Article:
Page:Cambridge Modern History Volume 1.djvu/44

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These four centuries, the twelfth, thirteenth, fourteenth, and fifteenth, constitute what is called the Age of Discovery. The fifteenth century marks its greatest development; and in the last decade of that century it enters on its final stage, consequent on the discovery of America.

This period was an Age of Discovery in a wider sense than the word denotes when associated with maritime enterprise only. It beheld signal discoveries in the arts and sciences-the result of a renewed intellectual activity contrasting vividly with the stagnation or retrogression of the ten centuries preceding. It witnessed the rise and development of Gothic architecture, in connexion with the foundation or rebuilding of cathedrals and monasteries; the beginnings of modern painting, sculpture, and .music; the institution of universities; the revival of Greek philosophy and Roman law; and some premature strivings after freedom of thought in religion, sternly repressed at the time, but destined finally to triumph in the Reformation. All these movements were in fact signs of increased vitality and influence on the part of Roman Christianity; and this cause stimulated geographical discovery in more than one way. Various religious and military Orders now assumed, and vigorously exercised, the function of spreading Christianity beyond the limits of the Roman Empire. By the end of the tenth century, the Danes, Norwegians, Swedes, Poles, and Hungarians had already been partly converted. During the twelfth century, the borders of the Roman faith were greatly enlarged. Missionary enterprise was extended to the Pomeranians and other Slavonic peoples, the Finns, Lieflanders, and Esthonians. The Russians had already been christianised by preachers of the Greek Church; Nestorians had penetrated Central Asia, and converted a powerful Khan who himself became a priest, and whose fame rapidly overspread Christendom under the name of Presbyter or "Prester" John. Prester John was succeeded by a son, or brother, who bore the name of David; but Genghis Khan attacked him, and towards the end of the twelfth century put an end to the Christian Khanate. In the thirteenth century, Roman missionaries sought to recover the ground thus lost, and Roman envoys made their way through Central Asia, though the Catholic faith never obtained in these Eastern parts more than an imperfect reception and a precarious footing. Traders and other travellers brought the Far East into communication with Europe in other ways; and Marco Polo, a Venetian adventurer who had found employment at the Great Khan's court, even compiled a handbook to the East for the use of European visitors.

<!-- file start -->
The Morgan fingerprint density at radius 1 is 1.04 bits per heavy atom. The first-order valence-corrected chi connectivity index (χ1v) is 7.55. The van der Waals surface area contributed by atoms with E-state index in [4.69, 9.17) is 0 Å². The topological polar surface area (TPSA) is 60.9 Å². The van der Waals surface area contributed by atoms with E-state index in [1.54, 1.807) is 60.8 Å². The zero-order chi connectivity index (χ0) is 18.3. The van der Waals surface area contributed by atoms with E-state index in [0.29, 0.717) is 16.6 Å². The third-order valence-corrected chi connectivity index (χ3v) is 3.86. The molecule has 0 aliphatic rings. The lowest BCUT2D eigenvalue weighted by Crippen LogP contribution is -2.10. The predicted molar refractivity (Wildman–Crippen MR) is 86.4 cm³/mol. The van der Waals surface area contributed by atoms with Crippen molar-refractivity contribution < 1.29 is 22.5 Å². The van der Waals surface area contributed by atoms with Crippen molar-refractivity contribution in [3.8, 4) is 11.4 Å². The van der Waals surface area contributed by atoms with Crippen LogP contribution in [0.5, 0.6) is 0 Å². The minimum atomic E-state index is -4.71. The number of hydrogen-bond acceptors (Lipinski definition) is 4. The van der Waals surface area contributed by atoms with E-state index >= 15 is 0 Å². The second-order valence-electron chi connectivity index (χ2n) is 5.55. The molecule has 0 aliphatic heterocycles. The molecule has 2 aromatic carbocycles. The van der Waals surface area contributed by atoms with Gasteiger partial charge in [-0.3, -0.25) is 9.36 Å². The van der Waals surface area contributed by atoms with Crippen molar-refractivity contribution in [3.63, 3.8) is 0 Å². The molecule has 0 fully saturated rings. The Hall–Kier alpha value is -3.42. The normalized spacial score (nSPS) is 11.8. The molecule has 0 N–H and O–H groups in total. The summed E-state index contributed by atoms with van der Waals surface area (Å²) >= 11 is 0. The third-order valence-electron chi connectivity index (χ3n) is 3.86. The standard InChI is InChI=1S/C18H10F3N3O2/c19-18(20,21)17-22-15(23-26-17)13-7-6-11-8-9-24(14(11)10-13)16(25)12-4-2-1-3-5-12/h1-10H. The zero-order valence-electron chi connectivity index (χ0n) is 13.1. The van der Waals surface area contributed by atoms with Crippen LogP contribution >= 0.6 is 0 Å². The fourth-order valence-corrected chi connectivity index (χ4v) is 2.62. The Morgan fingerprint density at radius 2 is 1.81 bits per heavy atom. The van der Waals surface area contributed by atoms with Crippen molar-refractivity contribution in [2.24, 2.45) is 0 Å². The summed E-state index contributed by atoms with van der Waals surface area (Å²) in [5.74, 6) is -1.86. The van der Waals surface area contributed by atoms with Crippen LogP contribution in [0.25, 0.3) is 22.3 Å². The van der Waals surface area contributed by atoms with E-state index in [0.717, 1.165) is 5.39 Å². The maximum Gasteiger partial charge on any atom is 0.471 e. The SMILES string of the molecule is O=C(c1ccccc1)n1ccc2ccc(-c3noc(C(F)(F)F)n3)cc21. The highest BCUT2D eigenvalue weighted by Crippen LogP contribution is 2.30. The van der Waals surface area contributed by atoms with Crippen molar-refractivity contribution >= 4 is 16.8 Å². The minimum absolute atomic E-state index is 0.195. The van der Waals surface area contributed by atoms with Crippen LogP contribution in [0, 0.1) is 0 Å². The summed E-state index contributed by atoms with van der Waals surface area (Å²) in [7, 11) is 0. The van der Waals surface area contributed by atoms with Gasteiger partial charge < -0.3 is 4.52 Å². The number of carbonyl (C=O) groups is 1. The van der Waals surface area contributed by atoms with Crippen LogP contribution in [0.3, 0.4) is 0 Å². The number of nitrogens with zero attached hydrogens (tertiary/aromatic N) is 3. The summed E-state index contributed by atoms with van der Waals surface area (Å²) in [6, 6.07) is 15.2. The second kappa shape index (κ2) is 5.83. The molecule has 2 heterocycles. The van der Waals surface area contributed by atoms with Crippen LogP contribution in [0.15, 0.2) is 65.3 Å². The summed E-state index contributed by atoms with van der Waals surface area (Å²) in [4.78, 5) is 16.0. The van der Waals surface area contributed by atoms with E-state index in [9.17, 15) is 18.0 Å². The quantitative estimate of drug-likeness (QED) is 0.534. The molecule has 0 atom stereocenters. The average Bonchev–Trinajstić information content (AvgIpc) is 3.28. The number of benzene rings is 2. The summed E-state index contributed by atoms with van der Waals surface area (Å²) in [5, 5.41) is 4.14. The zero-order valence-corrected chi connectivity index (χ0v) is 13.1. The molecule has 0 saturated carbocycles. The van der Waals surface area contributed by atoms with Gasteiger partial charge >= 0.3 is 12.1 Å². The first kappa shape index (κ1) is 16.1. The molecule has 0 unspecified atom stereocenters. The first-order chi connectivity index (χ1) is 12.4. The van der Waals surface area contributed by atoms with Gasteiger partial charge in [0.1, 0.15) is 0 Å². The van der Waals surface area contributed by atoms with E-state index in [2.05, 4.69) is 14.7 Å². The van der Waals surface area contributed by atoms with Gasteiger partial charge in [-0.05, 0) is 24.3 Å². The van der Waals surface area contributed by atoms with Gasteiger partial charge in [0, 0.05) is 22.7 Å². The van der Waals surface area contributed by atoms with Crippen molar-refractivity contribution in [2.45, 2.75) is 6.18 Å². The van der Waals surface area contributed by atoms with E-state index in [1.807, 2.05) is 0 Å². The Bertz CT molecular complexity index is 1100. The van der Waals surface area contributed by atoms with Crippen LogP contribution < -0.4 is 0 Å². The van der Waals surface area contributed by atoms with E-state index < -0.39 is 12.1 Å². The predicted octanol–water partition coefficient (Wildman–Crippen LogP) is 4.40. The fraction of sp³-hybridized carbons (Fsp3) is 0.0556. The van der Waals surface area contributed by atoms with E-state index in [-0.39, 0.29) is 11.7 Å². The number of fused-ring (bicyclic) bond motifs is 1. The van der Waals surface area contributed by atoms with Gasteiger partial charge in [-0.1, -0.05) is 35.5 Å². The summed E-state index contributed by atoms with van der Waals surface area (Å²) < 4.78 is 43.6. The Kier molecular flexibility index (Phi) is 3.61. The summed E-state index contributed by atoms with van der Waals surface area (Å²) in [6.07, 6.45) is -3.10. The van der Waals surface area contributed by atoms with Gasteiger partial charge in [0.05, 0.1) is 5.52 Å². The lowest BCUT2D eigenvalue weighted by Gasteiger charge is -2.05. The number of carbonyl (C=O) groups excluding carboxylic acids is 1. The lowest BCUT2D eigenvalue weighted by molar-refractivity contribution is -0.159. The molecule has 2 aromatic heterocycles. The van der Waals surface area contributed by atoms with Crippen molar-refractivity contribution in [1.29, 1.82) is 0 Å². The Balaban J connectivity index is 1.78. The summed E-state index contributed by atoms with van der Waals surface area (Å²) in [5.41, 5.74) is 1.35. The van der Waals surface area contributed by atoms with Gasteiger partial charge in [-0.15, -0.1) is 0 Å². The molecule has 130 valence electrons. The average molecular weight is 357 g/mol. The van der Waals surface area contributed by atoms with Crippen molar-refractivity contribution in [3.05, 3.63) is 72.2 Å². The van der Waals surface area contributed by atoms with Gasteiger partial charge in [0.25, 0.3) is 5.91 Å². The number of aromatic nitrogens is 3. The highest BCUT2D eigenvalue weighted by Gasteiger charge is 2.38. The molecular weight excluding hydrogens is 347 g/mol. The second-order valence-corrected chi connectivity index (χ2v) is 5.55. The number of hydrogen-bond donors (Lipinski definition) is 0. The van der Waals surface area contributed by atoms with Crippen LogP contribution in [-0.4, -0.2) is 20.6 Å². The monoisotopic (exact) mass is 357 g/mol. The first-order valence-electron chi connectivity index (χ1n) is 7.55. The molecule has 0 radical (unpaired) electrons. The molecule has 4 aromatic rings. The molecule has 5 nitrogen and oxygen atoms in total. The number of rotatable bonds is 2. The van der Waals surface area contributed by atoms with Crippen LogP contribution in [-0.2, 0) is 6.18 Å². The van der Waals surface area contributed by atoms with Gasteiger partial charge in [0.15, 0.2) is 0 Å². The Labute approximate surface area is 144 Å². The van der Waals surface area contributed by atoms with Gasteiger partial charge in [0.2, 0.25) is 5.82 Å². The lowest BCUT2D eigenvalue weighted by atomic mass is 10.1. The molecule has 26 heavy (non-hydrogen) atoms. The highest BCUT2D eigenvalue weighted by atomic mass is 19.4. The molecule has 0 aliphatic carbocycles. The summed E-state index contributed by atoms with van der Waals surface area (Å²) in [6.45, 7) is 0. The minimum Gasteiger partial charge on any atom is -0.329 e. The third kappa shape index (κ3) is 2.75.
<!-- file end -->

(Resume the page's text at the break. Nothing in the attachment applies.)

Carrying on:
While inland discovery and the spread of Christianity were thus proceeding concurrently in the North of Europe and Central Asia, a process somewhat similar in principle, but different in its aspect, was going on in the South, where the Mediterranean Sea divided the Christian world from the powerful "Saracens," or Mohammadans of